regulatory standards for the pet insurance industry

The National Association of Insurance Commissioners members pass a Pet Insurance Model Act to establish appropriate regulatory standards for the pet insurance industry, which has annual premiums of approximately $2.8 billion in total in-force premiums in 2021 (up over 30.5% from $2.175 billion in 2020) and over 4.41 million insured pets across North America, up 27.7% from over 3.45 million pets insured in 2020, according to the North American Pet Health Insurance Association.

Insurance policies are usually broken down by the type of pet being insured and some companies allow the owner to choose their veterinarian. The actual monthly cost of the policy will depend on many variables, including the species of animal, breed, gender, age, location, and the coverages and deductible chosen.

This model law establishes clear rules for the sale of pet insurance and provides important disclosures to pet owners interested in purchasing this product. Now, it is up to the states to see if they would like to adopt or modify the model law for this regulatory framework to be in effect.

Beth Dwyer, Superintendent of Insurance for the Rhode Island Department of Business Regulation

Most policies pay on a reimbursement basis and are not transferable to other pets, but with written approval and consent, some policies can be transferred to new owners.

Key elements of the model include:

Consumer Protections:

The model codifies several consumer protections related to policy renewals, required disclosures of waiting periods, policy limits, conditions, benefit schedules, and more. Robust disclosures allow consumers to affirmatively choose the policy that is best for them in a world with dozens of available options.

Preexisting Conditions:

The model limits how insurers can deny pet insurance claims related to preexisting conditions of covered pets. And the onus is put on the insurer to prove those preexisting condition limitation applies.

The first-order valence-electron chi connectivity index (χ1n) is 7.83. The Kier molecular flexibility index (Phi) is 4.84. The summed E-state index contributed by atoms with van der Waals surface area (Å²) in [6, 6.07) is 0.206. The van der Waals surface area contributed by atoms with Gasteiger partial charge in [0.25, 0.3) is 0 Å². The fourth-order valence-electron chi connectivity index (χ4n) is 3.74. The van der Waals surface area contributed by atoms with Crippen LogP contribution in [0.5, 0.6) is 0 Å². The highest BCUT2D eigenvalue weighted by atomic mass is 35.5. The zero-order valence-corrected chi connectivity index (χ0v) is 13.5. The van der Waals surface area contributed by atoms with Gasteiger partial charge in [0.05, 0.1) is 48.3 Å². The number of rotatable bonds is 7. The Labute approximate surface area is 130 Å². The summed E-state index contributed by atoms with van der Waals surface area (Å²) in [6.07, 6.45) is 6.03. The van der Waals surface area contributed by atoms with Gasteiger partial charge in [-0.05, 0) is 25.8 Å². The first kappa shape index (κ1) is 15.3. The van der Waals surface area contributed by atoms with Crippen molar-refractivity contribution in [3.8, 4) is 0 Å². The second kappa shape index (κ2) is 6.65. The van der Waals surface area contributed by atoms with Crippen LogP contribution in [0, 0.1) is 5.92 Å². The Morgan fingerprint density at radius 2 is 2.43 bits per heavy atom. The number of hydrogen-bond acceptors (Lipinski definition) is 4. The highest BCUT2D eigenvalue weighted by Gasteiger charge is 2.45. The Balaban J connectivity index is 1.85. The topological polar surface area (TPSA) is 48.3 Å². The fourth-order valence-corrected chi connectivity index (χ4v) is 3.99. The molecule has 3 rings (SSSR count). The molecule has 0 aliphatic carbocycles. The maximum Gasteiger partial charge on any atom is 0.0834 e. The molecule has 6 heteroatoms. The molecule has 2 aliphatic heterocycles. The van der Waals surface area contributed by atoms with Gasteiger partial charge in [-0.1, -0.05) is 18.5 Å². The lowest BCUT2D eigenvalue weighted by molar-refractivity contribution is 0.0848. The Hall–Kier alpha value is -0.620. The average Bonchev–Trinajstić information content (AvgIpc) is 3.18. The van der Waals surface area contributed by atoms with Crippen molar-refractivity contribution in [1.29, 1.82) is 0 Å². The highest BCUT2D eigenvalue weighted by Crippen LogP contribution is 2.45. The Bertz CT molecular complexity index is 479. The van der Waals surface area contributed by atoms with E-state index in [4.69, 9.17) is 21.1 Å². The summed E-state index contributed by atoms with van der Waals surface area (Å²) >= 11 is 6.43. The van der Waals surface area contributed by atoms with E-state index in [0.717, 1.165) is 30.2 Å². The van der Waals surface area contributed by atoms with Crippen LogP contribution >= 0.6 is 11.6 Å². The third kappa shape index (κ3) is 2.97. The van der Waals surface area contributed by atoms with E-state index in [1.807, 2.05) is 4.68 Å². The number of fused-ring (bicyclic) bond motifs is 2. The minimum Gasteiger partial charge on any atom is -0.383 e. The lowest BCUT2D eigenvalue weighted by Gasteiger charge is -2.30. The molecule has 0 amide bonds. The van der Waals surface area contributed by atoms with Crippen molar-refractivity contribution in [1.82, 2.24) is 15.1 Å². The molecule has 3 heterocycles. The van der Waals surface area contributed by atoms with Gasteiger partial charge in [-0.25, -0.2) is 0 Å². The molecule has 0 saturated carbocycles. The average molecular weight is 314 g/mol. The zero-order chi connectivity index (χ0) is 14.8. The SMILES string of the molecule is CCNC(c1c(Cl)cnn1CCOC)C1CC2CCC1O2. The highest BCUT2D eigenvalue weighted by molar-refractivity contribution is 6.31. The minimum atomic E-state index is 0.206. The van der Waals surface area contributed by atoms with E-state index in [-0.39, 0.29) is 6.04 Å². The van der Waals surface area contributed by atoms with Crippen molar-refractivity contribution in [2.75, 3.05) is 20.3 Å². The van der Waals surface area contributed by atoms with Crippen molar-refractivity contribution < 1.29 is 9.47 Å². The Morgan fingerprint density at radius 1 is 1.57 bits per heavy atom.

Wellness Programs:

The model explicitly requires insurers and their producers to clearly differentiate pet wellness programs from insurance policies to help eliminate consumer confusion between insurance policies and non-insurance wellness programs.

Training Requirements:

The model codifies training for insurance producers to ensure that producers are appropriately prepared to present information to consumers.

Pet insurance is similar to health insurance for humans. It includes exclusions, various levels of coverage, deductibles, and payment limits. Some carriers have different levels of coverage for the customer to choose from, while other carriers have one-size-fits all type plans.

Most pet insurance companies exclude pre-existing conditions and hereditary or congenital conditions. Some insurance companies will not accept pets after a certain age and many companies have waiting periods before benefits begin. 

Pet insurance companies typically divide their products into 3 main categories:

  • accident-only
  • accident and illness
  • wellness coverages

Each level offers specific services that are covered and excluded and will vary by price.

Reimbursement methods can be slightly different among companies. Some companies use a benefit schedule, which reimburses policyholders based on the illness or injury and the coverage level chosen. Other companies reimburse percentages based on the amount spent by the policyholder.

Although pet insurance is not for everyone, consumers who are considering it should do their research. There are many online education centers dedicated to pet insurance which include policy and company reviews, term definition and explanations, and questions consumers should ask of themselves and the companies they are considering.

by Yana Keller